What’s A High Yield Savings Account


You can save more money just by putting your money in a certain type of account. See how it works.

So you want to start saving your money. Well, sometimes, it can feel a bit overwhelming to figure out which savings option is best for you with all of the offers out on the market. 

One option that you should heavily consider is a high-yield savings account. We will work through the ins and outs of how this type of savings fund can get you a bit more bang for your buck than a standard savings account.

What Is a High-Yield Savings Account?

First, it's important to understand exactly what a high-yield savings account actually is. Traditionally, this account will pay you 20 to 25 times more dividends than a standard savings account. Oftentimes, these accounts don't charge monthly fees, and you will have access to your funds to make transfers and deposits like traditional savings. 

The one catch, however, is that high-yield accounts are typically only offered at online-only banks. Since the inception of these banks just a few years ago, a battle has begun between banks to provide the most appealing APY (annual percentage yield). In turn, high-yield savings accounts were created to attract more consumers to financial institutions.

If you bank at a brick-and-mortar institution or a small, local bank, you may not have these types of accounts readily available. You may have to look beyond the bank or credit union that currently holds your money to find yourself the best APY out there.

Reasons to Open a High Yield Savings Account

1. You'll Earn More Dividends

The biggest appeal to a high-yield savings account is that you'll earn more dividends on your money than regular savings account that financial institutions often offer. Dividends are defined as "a sum of money paid regularly by a company to its shareholders out of its profits (or reserves)." Essentially, this is the amount of money your balance earns at the end of each month. Most standard savings accounts will hold an APY between 0.01% and 0.10%. However, you can easily find a high-yield account that will have between 0.50% and 1.0% earning potential on your funds. Let's take a look at how this will make a difference over a few years:

In this example, you'll open up a high-yield account with $100 at an APY of 0.70%, and from there, you will contribute $100 per month over five years. At the end of those five years, you will have contributed a total of $6,100 to the account (opening balance + monthly contributions). But, the ending balance would be $6,211.55. That is more than $100 extra in your pocket that you didn't have to contribute! If we take that same scenario except change the APY to 0.05%, your ending balance would be $6,107.88. The numbers only go up the more money you contribute.

2. Your Funds Are Protected

When shopping for a high-yield savings account, make sure you're checking that the financial institution has the proper credentials for protecting your funds. For the most part, a bank will be insured by the FDIC (Federal Deposit Insurance Corporation), and a credit union will be insured by the NCUA (National Credit Union Administration). So what does that mean for you? Well, if the financial institution you're banking with ends up going under or runs out of funds, you're still guaranteed your funds up to a certain amount. Typically, that amount is $250,000 for a single account or $500,000 for a joint. Be sure to check the specifics of your financial institution when opening up an account and look for the FDIC or NCUA certification.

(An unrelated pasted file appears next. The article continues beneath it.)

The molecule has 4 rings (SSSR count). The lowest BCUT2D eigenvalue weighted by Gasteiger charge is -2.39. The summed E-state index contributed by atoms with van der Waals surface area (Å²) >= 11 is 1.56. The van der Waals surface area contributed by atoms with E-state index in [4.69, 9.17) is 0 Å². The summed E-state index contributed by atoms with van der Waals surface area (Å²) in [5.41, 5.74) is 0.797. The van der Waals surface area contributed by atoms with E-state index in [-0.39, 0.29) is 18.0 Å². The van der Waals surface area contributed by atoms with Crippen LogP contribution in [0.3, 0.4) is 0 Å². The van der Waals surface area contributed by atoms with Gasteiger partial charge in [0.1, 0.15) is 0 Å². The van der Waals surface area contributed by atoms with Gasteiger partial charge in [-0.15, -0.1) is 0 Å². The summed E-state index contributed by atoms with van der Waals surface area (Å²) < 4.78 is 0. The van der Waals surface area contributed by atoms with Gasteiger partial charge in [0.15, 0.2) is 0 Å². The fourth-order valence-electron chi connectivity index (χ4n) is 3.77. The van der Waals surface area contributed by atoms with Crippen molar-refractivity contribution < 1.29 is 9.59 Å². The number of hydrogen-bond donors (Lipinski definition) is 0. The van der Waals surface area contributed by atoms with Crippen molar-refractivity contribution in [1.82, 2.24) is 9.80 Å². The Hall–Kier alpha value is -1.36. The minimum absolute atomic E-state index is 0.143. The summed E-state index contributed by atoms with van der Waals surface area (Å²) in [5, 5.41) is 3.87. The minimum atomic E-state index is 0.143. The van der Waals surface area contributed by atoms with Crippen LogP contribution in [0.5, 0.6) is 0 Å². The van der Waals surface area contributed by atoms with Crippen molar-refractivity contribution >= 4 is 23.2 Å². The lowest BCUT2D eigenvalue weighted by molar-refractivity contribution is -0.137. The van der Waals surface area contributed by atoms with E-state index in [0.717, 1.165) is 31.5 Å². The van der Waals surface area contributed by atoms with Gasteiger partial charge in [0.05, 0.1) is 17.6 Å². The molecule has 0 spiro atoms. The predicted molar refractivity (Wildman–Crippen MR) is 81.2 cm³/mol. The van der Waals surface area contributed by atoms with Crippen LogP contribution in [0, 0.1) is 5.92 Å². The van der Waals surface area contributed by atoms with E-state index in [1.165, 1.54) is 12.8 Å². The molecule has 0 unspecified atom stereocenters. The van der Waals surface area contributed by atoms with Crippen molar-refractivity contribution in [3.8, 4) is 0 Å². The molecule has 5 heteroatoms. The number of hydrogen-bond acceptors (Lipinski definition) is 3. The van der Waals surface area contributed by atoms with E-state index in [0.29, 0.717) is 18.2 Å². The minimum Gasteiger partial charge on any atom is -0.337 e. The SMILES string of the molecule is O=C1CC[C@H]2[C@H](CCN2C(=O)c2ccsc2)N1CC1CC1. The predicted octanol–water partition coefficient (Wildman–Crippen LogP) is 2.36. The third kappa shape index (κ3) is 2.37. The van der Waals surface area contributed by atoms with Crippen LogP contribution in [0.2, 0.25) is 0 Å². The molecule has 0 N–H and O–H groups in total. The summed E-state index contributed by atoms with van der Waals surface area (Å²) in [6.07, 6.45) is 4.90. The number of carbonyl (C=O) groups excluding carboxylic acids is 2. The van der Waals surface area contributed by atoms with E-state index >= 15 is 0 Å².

If you want a low-risk option compared to investing, where your funds aren't protected, this is where a high-yield savings account will shine.

3. You'll Be Saving

Not to state the obvious, but a huge appeal of opening up a high-yield account is the simple fact that you'll be saving funds for your future, whatever that looks like. No matter how big or small your regular contribution is, the important thing is that you're just savings funds. Whether it's for an emergency fund, a home, tuition, or whatever your financial goals are, savings funds can set you up for success.

Additionally, if you end up opening a separate high-yield account at a different institution where it is not attached to your checking account, your funds will be a bit more out of reach. This means that you won't easily access those funds for extra purchases you may not need, increasing your savings. But keep in mind that you'll still have access to these funds if you absolutely need to take money out.

A good rule of thumb for your savings is contributing 20% of your after-tax income to savings (this is part of the 50/30/20 rule). Keep in mind that Monorail can separate your deposits and file funds into different savings goals.

The Bottom Line

There are a lot of account options out there to place your funds in. You must understand all of the available options to determine which option is best for your financial situation. A high-yield savings account may be a more advanced way to bank, but it may benefit you, depending on your situation.

If you’re just starting out, see how apps like Monorail can help you save to get you rolling on your journey.

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